Secrets of New York: Season 6: Ep. 2 - Underground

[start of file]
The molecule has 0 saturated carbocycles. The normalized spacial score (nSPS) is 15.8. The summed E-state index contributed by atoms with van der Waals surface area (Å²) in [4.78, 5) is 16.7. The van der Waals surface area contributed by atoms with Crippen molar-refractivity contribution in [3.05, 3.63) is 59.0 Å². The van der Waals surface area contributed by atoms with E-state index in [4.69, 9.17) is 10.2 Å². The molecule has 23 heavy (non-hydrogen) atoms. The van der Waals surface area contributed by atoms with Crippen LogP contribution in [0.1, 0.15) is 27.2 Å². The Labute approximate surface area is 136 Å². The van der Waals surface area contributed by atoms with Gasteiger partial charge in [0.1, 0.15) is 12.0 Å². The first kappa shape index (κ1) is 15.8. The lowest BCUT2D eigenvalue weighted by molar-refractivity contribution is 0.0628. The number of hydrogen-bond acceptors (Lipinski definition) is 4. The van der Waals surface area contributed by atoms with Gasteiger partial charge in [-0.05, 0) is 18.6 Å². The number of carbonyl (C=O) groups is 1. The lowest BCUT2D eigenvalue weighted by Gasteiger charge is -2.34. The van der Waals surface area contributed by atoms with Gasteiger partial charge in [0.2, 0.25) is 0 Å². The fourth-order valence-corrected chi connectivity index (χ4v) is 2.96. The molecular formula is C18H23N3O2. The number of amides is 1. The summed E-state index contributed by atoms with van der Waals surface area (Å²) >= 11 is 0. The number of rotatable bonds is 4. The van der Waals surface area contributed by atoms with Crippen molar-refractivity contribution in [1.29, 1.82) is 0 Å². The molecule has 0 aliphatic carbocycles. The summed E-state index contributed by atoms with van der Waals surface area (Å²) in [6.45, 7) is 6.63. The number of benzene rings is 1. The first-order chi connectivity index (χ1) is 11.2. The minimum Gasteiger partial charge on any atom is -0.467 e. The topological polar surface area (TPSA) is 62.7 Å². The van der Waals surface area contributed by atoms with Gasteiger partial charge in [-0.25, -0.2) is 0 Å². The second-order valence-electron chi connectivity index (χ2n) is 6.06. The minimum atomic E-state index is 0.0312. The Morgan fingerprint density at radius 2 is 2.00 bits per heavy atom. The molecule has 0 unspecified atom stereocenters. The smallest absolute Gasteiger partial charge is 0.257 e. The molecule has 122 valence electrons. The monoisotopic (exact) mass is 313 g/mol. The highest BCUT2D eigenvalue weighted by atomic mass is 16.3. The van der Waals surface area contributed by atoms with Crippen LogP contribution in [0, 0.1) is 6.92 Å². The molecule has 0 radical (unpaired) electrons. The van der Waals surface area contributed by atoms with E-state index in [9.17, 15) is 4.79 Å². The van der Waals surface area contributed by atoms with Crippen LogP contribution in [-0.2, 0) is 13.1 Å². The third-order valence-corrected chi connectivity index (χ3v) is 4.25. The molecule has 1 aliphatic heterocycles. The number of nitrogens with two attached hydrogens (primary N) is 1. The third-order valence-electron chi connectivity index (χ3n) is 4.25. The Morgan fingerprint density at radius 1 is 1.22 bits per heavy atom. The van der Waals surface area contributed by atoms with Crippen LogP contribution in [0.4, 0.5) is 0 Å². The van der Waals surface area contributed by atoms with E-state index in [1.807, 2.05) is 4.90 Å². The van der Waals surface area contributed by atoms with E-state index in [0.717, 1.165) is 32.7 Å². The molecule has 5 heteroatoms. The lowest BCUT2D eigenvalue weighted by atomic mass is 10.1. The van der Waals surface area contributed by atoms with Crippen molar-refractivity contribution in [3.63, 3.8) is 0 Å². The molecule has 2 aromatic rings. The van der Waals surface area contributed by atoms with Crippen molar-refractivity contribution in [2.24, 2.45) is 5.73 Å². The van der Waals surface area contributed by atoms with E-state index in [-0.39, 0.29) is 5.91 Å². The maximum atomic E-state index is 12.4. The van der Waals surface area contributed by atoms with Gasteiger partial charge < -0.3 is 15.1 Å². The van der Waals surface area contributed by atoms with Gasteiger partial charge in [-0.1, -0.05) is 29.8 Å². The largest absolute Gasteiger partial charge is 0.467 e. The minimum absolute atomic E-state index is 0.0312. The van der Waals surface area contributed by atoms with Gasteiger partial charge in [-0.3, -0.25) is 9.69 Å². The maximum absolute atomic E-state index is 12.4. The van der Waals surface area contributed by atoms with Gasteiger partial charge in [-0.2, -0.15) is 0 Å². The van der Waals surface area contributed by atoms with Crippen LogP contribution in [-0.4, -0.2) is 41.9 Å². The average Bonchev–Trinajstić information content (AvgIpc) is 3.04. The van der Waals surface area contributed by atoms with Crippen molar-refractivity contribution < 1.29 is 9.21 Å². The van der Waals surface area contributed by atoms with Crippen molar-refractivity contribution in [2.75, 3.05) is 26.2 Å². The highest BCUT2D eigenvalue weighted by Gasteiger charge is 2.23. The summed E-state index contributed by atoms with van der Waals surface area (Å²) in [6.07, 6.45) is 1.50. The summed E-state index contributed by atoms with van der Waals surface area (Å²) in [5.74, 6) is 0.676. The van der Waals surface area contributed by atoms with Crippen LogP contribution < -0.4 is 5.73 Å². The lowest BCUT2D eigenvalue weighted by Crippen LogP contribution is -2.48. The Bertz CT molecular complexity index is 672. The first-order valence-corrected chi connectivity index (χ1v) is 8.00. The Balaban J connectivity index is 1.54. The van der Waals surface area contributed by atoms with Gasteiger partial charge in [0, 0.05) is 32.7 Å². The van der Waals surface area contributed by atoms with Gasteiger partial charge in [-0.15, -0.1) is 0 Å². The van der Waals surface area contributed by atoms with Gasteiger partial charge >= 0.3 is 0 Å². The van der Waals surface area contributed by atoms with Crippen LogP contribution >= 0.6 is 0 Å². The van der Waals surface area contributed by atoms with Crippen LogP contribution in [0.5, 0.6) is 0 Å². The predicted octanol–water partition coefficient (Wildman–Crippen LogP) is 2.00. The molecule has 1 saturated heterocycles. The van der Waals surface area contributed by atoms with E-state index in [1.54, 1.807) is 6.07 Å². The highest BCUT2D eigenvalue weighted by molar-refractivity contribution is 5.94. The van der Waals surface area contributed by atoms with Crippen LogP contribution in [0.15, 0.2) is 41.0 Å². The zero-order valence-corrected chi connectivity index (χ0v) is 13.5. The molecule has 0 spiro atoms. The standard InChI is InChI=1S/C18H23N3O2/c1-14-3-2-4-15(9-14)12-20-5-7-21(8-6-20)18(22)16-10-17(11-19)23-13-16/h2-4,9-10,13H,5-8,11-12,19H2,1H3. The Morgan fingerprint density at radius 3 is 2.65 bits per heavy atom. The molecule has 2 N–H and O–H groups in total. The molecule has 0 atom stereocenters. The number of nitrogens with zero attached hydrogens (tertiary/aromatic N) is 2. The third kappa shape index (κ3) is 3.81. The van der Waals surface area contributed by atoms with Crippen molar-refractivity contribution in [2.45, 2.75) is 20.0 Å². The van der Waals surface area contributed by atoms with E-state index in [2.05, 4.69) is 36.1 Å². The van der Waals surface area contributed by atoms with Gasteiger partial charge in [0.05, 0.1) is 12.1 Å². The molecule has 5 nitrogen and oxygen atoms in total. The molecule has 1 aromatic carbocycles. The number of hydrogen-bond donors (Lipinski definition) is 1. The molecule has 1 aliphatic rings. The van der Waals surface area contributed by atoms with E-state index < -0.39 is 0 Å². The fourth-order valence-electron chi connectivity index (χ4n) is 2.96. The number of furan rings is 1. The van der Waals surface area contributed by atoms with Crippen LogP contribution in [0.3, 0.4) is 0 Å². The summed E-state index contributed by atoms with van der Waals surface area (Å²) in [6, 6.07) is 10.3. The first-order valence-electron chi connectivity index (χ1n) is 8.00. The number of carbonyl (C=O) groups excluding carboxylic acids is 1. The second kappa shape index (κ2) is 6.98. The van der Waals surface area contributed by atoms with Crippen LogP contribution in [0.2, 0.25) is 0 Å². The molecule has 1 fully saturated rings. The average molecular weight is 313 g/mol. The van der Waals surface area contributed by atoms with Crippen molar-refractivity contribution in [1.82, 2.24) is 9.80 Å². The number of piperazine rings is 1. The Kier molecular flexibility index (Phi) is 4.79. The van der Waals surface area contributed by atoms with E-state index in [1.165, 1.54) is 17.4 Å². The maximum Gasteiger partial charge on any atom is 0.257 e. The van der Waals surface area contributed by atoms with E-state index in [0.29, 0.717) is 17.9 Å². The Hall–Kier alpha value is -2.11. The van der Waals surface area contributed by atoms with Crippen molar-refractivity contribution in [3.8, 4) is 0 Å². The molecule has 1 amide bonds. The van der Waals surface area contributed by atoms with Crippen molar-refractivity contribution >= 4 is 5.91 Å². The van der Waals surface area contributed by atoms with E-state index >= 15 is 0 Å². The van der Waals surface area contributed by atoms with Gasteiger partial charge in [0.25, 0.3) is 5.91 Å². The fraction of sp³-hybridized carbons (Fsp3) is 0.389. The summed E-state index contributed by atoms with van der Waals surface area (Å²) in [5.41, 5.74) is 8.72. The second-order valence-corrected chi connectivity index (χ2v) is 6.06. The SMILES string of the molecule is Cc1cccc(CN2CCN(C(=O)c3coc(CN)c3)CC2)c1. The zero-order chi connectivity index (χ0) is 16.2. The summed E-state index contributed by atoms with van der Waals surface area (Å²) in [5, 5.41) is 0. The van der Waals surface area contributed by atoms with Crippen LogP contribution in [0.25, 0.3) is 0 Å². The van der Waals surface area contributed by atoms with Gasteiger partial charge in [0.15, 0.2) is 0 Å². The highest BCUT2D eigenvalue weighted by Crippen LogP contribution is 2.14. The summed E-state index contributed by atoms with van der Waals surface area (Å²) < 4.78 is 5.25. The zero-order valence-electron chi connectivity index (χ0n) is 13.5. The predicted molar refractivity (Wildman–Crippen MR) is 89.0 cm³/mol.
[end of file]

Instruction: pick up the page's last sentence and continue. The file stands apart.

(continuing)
New Yorkers have passed by a wide open space for 65 years riding the J train past Essex Street on the lower East side, wondering what that acre of underground space might have been. Kelly clears up the mystery by visiting New York City’s most futuristic park site, the Lowline. Planned for the old Essex Street Trolley Terminal, Kelly walks through a dark labyrinth worthy of Indiana Jones and talks to the folks who figured out how to channel sunlight from the street into a subway tunnel to grow plants and trees. In fact, some of the oldest tunnels underneath New York City predate the subways; they’re the tunnels that supplied 1840’s Manhattan with its first outside water supply. Kelly travels a forgotten pathway that goes from Westchester all the way to 42nd street, deep inside the Old Croton Aqueduct. Constructed by an army of Irish workmen, the Aqueduct was the engineering equivalent of today’s space missions, a tunnel 41 miles long, dropping exactly 13 inches for every mile into the city. The tunnels still exist under Manhattan today, including the New York Public Library and Central Park, where Kelly descends into a Victorian version of Mission Control.